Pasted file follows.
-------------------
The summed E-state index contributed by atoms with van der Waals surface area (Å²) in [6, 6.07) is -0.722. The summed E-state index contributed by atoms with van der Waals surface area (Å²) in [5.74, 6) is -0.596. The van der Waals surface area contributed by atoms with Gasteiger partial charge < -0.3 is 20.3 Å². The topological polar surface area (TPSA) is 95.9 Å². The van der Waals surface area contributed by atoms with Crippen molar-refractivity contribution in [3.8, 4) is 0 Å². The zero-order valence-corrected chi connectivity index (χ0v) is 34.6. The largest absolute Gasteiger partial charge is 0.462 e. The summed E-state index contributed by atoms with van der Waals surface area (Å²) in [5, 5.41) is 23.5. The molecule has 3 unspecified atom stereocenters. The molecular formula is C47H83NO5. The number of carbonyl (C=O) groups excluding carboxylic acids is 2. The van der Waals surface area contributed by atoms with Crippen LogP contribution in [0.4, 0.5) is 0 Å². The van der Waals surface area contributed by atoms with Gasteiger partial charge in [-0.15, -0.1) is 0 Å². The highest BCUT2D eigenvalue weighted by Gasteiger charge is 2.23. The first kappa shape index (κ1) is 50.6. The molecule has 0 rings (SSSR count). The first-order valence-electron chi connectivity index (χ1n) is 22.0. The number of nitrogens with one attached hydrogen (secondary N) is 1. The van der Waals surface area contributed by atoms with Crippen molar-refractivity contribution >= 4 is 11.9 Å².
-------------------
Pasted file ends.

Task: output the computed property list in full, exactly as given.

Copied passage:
The summed E-state index contributed by atoms with van der Waals surface area (Å²) in [6, 6.07) is -0.722. The summed E-state index contributed by atoms with van der Waals surface area (Å²) in [5.74, 6) is -0.596. The van der Waals surface area contributed by atoms with Gasteiger partial charge < -0.3 is 20.3 Å². The topological polar surface area (TPSA) is 95.9 Å². The van der Waals surface area contributed by atoms with Crippen molar-refractivity contribution in [3.8, 4) is 0 Å². The zero-order valence-corrected chi connectivity index (χ0v) is 34.6. The largest absolute Gasteiger partial charge is 0.462 e. The summed E-state index contributed by atoms with van der Waals surface area (Å²) in [5, 5.41) is 23.5. The molecule has 3 unspecified atom stereocenters. The molecular formula is C47H83NO5. The number of carbonyl (C=O) groups excluding carboxylic acids is 2. The van der Waals surface area contributed by atoms with Crippen LogP contribution in [0.4, 0.5) is 0 Å². The van der Waals surface area contributed by atoms with Gasteiger partial charge in [-0.15, -0.1) is 0 Å². The highest BCUT2D eigenvalue weighted by Gasteiger charge is 2.23. The first kappa shape index (κ1) is 50.6. The molecule has 0 rings (SSSR count). The first-order valence-electron chi connectivity index (χ1n) is 22.0. The number of nitrogens with one attached hydrogen (secondary N) is 1. The van der Waals surface area contributed by atoms with Crippen molar-refractivity contribution >= 4 is 11.9 Å².